I know I'm supposed to feel different now that it's gone, but SafeForge has never felt like home to me. Perhaps it is this distance that created the necessary conditions for me to write this report. Perhaps not, especially since it has taken me so long to file it. I should explain further. But to do so requires starting at the beginning. Kasstel write that beginnings rarely matter in the end. Maybe they're right. Maybe it wasn't the beginning where things went wrong. And yet as I did the research necessary to prepare this report, I found myself returning to it again and again. So: I was a lonely child. My research suggests that nearly everyone says they are. I have come to believe that this claim is proof of the narcissism which is bound up in any attempts to reflect on a childhood: to claim loneliness is to hint at thoughtfulness and uniqueness. Who, after all, wants to claim that they were a noisy, thoughtless, joiner of a child who spent all their time reacting to other children, head full of play? No, much better to be a child apart from the world: in one's own little world: creating the oddities and concerns that can bring insight and novelty to the world once refined by education and experience. Or to put it another way: it is a way to sidestep the naiveté, to not be implicated in the cruel innocence of children. Still: I actually was a lonely child. I can prove it thus: I was born on DromePort to ordinary parents: conceived and gestated in the ordinary way: raised in as comfortable (ordinary) and stimulating (ordinary) environment as my parents could afford. In my sixth year, my parents were accepted into the SafeForge cooperative. I now know that this had been their original goal--that I had been one step in their qualification for membership. I mention this not to deflect blame, but rather to provide a fuller picture of the situation. One would have hoped that such a backwater would have very few children, but the locals had taken advantage of its insignificance and isolation to go on a procreation spree. In my pool of children, there were 17 of us: only 20 less than the much larger colony in which I had been born. This abundance pleased my parents. The consequences for me were devastating: the move only solidified my middle-of-the-packness in an even more provincial location. I tried to fend off the sociable enthusiasms of the others, but there are only so many places to hide on a small, increasingly crowded station, and I was not so socially defective as to desire to isolate myself completely so I often was forced to join in. This was abetted by my parents, who were delighted to see that my--in their words--“friends” wanted to play. Except they didn't: I have verified this in my review of the creche feeds. They wanted me to run with the pack, but gave me no role within it. Once I joined, they ignored me completely. I was only present for them in my absence. Once that presence was discovered they would hound my parents or sniff out my quiet spots so that I would be forced to join in. One might think a child such as I would turn to art. My education file shows that some attempts were made to nudge me in that direction, but to no avail: I showed neither talent nor interest for the foundations and lineaments of any particular art form. At most I exhibited a slightly higher than average eagerness to consume the communal entertainments to be found on the station, which were paltry in number and thin in value, consisting mainly of screen-based slice-of-life narratives and live imaginative role-inhabiting/swapping (where, incidentally, I always played the overly serious project chair/captain/lead). In fact, I have no memory of and can find no record of me ever accessing the masterworks database until I began crashing about manically doing the research required to write this report. I have spent quite some time with it since then. My parents never seemed to worry about me. Why should they? I never stole rations, or moved sensors, or flooded the network with crude images or dirty jokes. Speaking of jokes: I somehow never grew out of the stage of development where children tell dumb ones. This is likely because my parents, especially my father, laughed uproariously at every one I told, no matter how hoary or unsophisticated. Let me illustrate with one that is representative: Q: What did the miner say to the asteroid? A: I dig you. [For those unacquainted with space mining operations, it's funny not only because it plays on the dual meaning of the word dig but also because heavy machinery operators are known for their monosyllabic literalness, especially in their expressions of romantic interest. Or to state another truism: a miner is always only after one thing.] Or how about this one? Q: What's the difference between butt waste and a vitprot bar? A: Shit if I know. [Alternate punchline: shit isn't what it used to be] These all should have elicited groans from my parents, but instead were met with laughter every time. Even the fifth time and the seventeenth time and the thirty-first. Even after I entered my teen years. Even after my mother died in a freak accident. My peers were no better. They also always laughed. Not as hard or long as my father, but they still laughed. And yet as I grew more self-aware, this laughter only reinforced my loneliness. It always seemed to create distance between me and the person laughing; whereas, I was looking to bridge it: to find some kinship: some spark between brains. It never was clear to me if I was being humored or laughed at or merely causing some reflexive action. So I told the jokes, each time hoping that this would be the time where things clicked. And they always laughed. Little did they know that after I finally grew out of these jokes, I had one more to tell. One that would grow horribly wrong. But that was yet to come and even after writing all this I feel like I'm forcing narrative on to the truth of my childhood and adolescence. Granted, it's a narrative that I, myself, have forced, but I'm not entirely convinced, and I will never know how convincing it is to anyone else. As the poet Sleek wrote: I been back and forth in my mind / like a faulty switch / swinging between possibilities / never landing on which.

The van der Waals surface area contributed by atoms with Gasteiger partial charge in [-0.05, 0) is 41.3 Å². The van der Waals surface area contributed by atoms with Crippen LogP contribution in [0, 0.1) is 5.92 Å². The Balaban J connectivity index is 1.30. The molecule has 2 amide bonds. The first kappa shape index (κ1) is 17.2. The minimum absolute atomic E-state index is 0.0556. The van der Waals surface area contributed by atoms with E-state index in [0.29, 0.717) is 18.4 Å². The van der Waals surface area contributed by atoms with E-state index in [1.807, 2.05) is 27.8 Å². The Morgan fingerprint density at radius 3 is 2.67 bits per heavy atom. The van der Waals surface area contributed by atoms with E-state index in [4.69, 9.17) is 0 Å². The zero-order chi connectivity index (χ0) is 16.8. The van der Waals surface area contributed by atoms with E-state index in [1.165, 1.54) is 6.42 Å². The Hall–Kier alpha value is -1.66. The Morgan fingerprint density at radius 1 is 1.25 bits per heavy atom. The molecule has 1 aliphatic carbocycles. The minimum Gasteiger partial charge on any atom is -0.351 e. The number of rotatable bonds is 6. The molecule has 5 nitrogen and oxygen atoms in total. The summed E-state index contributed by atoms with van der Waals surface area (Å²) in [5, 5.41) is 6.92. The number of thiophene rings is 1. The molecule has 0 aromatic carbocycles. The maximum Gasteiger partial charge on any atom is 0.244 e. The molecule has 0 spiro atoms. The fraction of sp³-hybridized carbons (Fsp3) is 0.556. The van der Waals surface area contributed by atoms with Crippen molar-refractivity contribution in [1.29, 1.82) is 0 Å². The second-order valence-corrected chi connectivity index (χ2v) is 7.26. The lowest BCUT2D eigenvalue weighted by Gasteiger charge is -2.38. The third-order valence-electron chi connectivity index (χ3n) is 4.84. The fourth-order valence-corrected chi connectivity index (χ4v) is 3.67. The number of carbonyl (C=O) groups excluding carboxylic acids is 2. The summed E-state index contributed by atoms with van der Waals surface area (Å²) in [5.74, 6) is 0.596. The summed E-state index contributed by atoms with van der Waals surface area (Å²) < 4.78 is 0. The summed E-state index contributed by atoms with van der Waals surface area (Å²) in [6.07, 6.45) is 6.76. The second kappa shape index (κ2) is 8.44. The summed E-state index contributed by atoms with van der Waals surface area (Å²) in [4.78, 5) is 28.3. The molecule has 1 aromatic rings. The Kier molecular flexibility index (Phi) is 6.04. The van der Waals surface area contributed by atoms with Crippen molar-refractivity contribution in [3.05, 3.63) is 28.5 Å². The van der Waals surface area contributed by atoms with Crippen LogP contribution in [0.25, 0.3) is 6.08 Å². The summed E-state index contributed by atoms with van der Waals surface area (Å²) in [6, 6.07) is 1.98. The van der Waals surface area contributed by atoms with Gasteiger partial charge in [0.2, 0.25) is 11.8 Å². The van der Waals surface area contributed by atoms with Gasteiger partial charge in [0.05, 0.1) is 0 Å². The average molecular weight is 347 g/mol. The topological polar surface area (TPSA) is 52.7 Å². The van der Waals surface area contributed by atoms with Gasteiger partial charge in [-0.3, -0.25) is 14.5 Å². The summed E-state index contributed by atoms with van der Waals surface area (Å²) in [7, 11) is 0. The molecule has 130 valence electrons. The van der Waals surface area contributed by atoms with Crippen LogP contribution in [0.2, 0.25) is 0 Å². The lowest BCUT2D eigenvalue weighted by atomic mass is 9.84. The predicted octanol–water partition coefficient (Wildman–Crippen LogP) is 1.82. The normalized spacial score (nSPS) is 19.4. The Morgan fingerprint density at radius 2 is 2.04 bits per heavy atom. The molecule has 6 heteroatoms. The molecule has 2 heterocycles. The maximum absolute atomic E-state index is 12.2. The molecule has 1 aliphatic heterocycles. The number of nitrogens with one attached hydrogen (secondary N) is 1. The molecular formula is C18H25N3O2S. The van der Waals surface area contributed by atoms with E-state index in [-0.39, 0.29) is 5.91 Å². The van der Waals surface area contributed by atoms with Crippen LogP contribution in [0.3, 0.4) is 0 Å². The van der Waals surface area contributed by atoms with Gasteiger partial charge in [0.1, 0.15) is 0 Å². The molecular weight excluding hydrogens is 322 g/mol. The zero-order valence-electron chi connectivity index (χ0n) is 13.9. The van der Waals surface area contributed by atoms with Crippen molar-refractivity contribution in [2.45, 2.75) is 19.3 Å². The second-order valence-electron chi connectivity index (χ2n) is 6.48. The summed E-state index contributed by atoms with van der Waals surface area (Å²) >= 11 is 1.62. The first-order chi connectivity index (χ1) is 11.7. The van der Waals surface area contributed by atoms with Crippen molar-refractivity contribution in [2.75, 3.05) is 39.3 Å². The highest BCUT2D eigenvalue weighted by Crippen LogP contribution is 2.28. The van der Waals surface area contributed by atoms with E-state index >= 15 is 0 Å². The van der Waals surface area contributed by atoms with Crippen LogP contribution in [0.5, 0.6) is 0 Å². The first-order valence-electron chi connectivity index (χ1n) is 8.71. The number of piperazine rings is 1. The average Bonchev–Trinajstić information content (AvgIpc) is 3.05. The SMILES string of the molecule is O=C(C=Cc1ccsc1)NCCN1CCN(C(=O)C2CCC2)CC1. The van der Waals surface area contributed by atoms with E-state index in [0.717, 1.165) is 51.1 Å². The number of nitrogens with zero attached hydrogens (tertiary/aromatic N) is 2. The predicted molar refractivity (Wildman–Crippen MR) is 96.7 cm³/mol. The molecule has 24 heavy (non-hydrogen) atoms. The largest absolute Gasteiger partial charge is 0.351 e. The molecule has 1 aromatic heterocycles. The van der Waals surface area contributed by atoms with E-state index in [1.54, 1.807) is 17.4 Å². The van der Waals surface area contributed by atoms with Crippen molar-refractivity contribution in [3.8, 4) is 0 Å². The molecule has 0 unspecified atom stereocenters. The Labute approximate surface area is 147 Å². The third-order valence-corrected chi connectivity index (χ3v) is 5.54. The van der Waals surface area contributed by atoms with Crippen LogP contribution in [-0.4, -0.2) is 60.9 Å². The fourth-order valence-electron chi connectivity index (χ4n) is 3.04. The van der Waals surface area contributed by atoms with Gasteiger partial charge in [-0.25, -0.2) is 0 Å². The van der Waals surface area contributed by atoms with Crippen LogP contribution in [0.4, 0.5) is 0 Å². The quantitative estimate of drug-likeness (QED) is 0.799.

None (because they're all dead). I strained my lower back while dragging bodies to the recycler, but that was post-incident. It has healed over the past couple of months.